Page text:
When we asked Rangers to describe Ranger culture, most of the answers we got back were from the perspective of how we might be perceived in the community of Black Rock City. For example:
“I give my time, offer my presence, and use skillful means to nudge my beloved Burning Man community toward the actual fulfillment of our stated Ten Principles.”
Other examples included being a sober friend at the party, holding back your hair as you throw up, comforting you during heartbreak and sadness, de-escalating conflict, being your grounding influence when you are experiencing an individual reality, and, inevitably, helping you find your camp and/or the nearest porta potties.
These responses, in and of themselves, define one of the key characteristics of Ranger Culture: “It’s not about us”. Ranger Stonebeard offered: “I can think of pieces of Ranger culture. Direct communication. Strong work ethic. Friendliness. Kilts. Openness about feelings. Level-headedness. Bacon. Openness to newcomers. Fondness for gadgetry. Dislike of gopeds. Storytelling and keeping old anecdotes alive. These are all part of Ranger culture…”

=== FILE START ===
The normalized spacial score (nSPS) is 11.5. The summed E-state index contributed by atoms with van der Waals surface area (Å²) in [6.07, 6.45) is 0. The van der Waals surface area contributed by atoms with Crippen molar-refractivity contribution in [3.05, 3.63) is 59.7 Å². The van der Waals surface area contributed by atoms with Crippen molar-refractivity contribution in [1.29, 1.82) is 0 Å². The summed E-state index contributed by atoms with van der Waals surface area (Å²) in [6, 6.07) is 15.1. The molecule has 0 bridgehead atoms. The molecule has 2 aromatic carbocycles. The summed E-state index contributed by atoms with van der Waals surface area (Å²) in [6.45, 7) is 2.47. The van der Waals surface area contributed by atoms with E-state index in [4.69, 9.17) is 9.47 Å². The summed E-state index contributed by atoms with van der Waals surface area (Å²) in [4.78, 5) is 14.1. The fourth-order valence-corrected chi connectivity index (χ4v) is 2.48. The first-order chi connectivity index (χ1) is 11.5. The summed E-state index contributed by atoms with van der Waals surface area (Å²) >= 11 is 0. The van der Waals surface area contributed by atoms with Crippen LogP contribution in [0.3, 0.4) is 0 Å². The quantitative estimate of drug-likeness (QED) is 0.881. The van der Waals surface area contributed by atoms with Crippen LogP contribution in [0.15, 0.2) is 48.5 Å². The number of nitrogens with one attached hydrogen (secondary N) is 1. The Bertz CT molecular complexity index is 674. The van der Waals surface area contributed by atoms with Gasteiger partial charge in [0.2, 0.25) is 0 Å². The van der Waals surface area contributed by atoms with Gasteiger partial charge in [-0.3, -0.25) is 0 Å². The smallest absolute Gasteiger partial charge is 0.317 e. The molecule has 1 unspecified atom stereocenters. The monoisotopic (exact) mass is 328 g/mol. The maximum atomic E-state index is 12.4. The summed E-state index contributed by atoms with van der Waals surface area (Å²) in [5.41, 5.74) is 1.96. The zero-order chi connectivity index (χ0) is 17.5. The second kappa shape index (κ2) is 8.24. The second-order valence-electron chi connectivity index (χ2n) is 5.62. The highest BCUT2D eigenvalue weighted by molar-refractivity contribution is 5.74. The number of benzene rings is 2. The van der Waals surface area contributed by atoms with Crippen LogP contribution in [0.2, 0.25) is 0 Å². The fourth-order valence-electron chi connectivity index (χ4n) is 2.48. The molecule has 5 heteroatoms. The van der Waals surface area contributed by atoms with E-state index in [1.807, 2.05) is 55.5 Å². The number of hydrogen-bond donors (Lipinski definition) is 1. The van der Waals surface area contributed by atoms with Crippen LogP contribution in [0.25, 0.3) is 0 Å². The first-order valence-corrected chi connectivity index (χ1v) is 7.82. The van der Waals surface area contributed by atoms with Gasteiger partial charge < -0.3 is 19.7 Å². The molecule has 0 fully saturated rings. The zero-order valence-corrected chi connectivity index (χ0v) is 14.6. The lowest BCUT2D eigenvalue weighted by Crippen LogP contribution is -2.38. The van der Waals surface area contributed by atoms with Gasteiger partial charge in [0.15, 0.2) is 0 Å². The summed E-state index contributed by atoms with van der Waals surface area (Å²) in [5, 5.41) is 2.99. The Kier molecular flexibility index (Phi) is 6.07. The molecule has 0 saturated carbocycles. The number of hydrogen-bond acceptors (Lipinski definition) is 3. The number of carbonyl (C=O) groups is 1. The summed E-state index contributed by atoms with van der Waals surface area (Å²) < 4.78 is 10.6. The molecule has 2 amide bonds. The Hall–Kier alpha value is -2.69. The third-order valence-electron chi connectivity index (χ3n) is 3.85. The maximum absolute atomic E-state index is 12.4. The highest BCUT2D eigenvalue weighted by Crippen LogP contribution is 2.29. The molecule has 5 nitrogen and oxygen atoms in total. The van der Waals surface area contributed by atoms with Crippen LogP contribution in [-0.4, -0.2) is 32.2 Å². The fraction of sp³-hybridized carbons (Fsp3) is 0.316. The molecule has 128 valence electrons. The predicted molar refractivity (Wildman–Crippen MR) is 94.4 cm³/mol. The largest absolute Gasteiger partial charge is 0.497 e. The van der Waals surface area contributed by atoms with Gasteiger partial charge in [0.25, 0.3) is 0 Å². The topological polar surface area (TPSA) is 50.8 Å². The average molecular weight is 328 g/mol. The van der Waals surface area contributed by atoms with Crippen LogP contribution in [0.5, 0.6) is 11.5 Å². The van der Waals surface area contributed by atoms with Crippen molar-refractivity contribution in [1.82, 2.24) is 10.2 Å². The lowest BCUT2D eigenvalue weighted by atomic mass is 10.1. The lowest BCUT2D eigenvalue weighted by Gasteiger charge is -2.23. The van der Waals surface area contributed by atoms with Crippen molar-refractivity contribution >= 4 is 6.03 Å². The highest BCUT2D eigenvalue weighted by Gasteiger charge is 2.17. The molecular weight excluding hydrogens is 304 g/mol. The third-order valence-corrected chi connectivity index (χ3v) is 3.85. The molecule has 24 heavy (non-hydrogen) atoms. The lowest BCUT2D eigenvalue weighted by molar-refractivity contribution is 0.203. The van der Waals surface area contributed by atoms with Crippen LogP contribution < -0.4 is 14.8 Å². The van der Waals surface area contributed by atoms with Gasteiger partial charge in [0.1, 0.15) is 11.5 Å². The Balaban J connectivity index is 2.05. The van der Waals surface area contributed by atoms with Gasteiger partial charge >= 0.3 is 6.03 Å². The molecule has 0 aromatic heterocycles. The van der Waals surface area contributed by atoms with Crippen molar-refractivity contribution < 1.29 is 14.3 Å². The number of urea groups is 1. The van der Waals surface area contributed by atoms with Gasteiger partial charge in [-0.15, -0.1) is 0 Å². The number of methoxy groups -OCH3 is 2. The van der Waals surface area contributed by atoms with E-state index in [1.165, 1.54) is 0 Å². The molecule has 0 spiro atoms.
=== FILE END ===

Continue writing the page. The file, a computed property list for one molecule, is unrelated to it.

There were numerous references to bacon, as well as “I’m not going to tell you don’t do it, and I’m going to stand here with a fire extinguisher the entire time you are doing it.”
Other pieces of Ranger Culture include a certain amount of reflective navel gazing, and consensus model of operating—sometimes this is a little opaque, but that’s why we need the navel gazing. To Stonebeard’s list, we can add a desire to improve, to get better at what we do and how we do it and to see everyone in our Ranger family grow, learn, and get better at Rangering.
In the spirit of growth and getting better, we invite feedback on defining Ranger Culture email@example.com.